I am not what my parents wanted me to be.

To be fair, only one of them had an ideal. The daughter of a schizophrenic born in the early 1900s, she was only beginning to grasp the rudimentary pieces of feminism when she chose to go in a direction modern feminists have since foresworn. To her, men were tools to be exploited. To her, all of humanity was to be exploited. Thwarted in her beauty and her ambition, she tried, and failed, to seize the power of a new generation whose future lies now on what has become the Internet.

Confused? So was I. Her daughter, expected to be brighter, faster, and her duplicate made perfect, I grew up stretched between a son of the Cold War, military-bred, and the daughter of the 60's-era hippie culture who believed she could change the world.

My mother believed in power, and tried to reach it through exploitation, through bargaining, through influence, through thievery. She married my father and attempted to exploit his more reliable friends, and had two children she expected to help resolve her own issues.

I was to be the channel for her ambition. I cannot know now what she intended for my brother: my brilliant, violent, obviously autistic brother who loves to break apart systems. My brother, still incredibly angry, not least of all, at me.

And who am I? I am what happens to the children of the Internet.

I don't think my mother meant for this to happen. Or if she did, she didn't understand what this would become. How could she? She didn't grow up understanding that on the other side of the dial-tone were other people, many of them just as confused as I. She understood that my father could make money from his friends in the Internet business - that, I think, was the end of understanding for her.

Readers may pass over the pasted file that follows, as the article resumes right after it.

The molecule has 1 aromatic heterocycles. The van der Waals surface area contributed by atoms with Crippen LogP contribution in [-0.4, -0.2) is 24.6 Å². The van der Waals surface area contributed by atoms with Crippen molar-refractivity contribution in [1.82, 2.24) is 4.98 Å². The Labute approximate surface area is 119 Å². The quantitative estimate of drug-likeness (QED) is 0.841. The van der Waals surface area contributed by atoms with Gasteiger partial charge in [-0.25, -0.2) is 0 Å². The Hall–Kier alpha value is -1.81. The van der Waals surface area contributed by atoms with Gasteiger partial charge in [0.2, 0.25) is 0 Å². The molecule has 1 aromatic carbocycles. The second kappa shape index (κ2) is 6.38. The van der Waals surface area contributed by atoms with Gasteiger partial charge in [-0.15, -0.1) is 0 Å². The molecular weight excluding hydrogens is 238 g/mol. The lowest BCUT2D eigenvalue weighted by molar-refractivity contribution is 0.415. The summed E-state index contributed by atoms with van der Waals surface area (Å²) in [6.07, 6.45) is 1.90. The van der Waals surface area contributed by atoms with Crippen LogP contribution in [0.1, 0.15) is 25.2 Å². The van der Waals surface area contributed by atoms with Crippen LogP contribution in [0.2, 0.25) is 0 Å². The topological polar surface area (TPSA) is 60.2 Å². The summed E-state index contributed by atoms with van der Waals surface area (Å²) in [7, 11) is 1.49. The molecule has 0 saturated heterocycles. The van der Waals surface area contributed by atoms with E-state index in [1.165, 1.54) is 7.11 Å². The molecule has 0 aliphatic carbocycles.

But for me, a 10 year old given unsupervised access to a network ever-growing, I was given access to other minds - other people - other perspectives. And this did not fail, and it did not go away.

I wrote hundreds of thousands of words between when I first logged on, and today. I found Slashdot, Everything2. I found Usenet, found fandom, found fanfic, found a thousand doors leading into how this beautiful world had come to be. I found the Jargon File before I even understood what it was to run a server.

No one could, no one can, cut me loose from this endless stream of perspectives, this insight into other lives.

My mother tried, and failed, to exploit, the new generation. She tried to exploit my father's friends, and was predicted, known. They saw my father. They tried to make him successful. They failed, and moved on.

And me? Alone but for the dial-tone? I persevered.

There was nothing else to do. Keep writing. Keep reading. Keep reaching out.

And yet, my father's friends have promised him: if your children ever have need, if they are lost, if they need help: have them call us.

And one day, I had need.

2006, I was alone with my RSIs, jobless, broke, degree-less, driven by the hunger of another exploiter who lacked understanding of why I spent my time staring into the screen. He chose to ignore that I wrote: when I told him I'd written as much as I had, he was slack-jawed. He had no context: he denied it.

But having reached out, I found out for the first time that I was not alone. That others knew of me, of my father, of my mother, and they cared.

And for the first time, I began to understand what I'd grown up with, the legacy that I had, the direction that I had been walking, running, climbing towards from a pre-teen given dial-up to an adult with DSL, to a girl already organizing nerds and engineers to achieve something more.

I was not yet there. I could not yet understand what was coming, or who I would become. But I had my own language, my own tribe, my own future waiting for me: my people who were ready to rescue and instruct.

My tribe is the tribe of the Internet, of the world that will be as it becomes increasingly more connected and aware of what that power of perspective and limitless information is.

My tribe? My tribe are those who built the Internet, and my tribe speaks the language of the stars.

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